Posted by nliakos on August 24, 2008
by Ken Follett (abridged). Penguin Audio 1989; read by Richard E. Grant
As a huge fan of the Brother Cadfael series by Ellis Peters, I really enjoyed this historical novel, set in England during the period in the 12th century when King Stephen and the Empress Maud both claimed the throne of England and everyone else’s fortunes rose and fell depending on which of them had seized power. (Brother Cadfael’s chronicles took place during the same period and also in a religious setting.) Pillars has a host of interesting characters: Philip of Gwyneth, whose integrity and devotion to God run through the novel; the witch Ellen and her gifted son Jack; master builder Tom; Lady Aliena, a “modern” woman who overcomes numerous setbacks to achieve her goals; the despicable Bishop of Kingsbridge, Allerin Bygod (N.B. I have only listened to the book, so the spelling could be wrong) and the evil William Hammley. Yes, the characters do tend to be a bit one-sided, but the story moves along nicely (unfortunately, this audio version is abridged) and along the way the reader gets quite caught up in the events of the time and also in the art of cathedral-building. The book made me regret never having visited the Cathedral of St. Denis when I lived in Paris. Richard Grant’s reading is excellent; I wonder if he also narrated the lovely story, “Brother Heinrich’s Christmas,” as it sounds like the same voice!
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Posted by nliakos on August 18, 2008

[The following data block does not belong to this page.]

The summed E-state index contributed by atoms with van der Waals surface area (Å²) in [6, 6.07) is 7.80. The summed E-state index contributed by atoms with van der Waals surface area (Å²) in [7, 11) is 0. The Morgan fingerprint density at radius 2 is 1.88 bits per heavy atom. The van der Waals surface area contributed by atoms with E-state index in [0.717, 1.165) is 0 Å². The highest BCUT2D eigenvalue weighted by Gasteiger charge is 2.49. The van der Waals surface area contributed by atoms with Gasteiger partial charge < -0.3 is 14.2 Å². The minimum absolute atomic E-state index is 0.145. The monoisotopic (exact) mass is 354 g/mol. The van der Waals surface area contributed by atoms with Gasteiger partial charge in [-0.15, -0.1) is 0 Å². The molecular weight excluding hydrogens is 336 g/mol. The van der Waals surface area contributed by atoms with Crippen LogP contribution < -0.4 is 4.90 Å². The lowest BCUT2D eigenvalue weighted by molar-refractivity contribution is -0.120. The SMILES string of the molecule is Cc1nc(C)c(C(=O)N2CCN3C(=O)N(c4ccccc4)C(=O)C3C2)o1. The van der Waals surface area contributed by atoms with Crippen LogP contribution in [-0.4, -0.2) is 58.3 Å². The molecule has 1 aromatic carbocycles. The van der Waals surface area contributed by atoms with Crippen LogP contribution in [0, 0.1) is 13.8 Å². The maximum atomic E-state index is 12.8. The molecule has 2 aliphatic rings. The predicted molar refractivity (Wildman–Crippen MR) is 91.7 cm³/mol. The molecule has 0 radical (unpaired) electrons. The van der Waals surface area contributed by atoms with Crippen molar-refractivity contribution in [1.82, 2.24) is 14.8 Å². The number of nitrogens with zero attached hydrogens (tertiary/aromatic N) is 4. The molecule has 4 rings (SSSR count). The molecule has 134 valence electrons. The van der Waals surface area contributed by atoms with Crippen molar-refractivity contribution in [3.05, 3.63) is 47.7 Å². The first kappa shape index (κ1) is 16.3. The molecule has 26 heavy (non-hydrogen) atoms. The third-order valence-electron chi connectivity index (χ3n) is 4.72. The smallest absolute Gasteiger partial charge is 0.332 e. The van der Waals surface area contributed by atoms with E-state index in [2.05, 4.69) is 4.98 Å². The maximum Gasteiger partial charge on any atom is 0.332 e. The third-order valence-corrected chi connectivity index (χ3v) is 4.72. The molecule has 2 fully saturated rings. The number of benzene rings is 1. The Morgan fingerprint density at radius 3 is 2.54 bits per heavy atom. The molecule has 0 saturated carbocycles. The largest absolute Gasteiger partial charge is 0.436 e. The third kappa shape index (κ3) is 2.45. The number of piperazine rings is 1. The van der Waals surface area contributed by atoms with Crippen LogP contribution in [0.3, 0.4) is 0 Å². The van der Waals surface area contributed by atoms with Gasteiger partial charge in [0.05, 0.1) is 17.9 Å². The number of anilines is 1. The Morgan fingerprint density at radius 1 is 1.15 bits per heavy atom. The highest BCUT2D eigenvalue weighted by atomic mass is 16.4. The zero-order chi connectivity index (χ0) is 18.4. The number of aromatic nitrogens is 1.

by Elyse Schein and Paula Bernstein
The authors of this book are identical twins who were adopted by different families; their families were never told that they were twins. They discovered each other when they were in their thirties. They also discovered that they had been separated on purpose and enrolled in a psychological study of identical twins raised separately, although they did not continue in the study. The book chronicles their getting to know each other and trying together to find out about the study (which was never published and was sealed in a university archive for 75 years). Along the way they report many of the findings of other twin studies, most of which indicate that nature outweighs nurture to a very large degree. They are painfully honest as they examine their feelings about each other and their birth mother, whom they eventually identify. A very interested read.
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Posted by nliakos on August 18, 2008
by William Shakespeare. Arkangel. Paul Jesson as Henry VIII, Jane Lapotaire as Katherine, Timothy West as Cardinal Wolsey, Katharine Schlesinger as Anne Bullen; directed by Clive Brill.
Vicki has been reading me historical novels about Anne Boleyn and Catherine of Aragon, so I actually got this CD book in the hope that she would listen to it (which she didn’t). I haven’t read any of Shakespeare’s histories other than Julius Caesar in the 9th grade. What I found fascinating about this one is that Shakespeare was writing not many years after the events in this play actually happened. Elizabeth I was queen when Shakespeare was alive, and Elizabeth’s mother was Anne Boleyn (Bullen). The play seems to have been written partly as a paean to Elizabeth, especially the last act, which recounts Elizabeth’s christening and includes a very enthusiastic blessing by Cranmer, Archbishop of Canterbury. Yet it is interesting to remember that Henry had Elizabeth’s mother executed on a trumped-up charge of infidelity. Shakespeare seems to have gotten around this unpleasantness by portraying both Henry and Anne in a positive light and making Cardinal Wolsey into the villain of the piece. It must have been a challenge!
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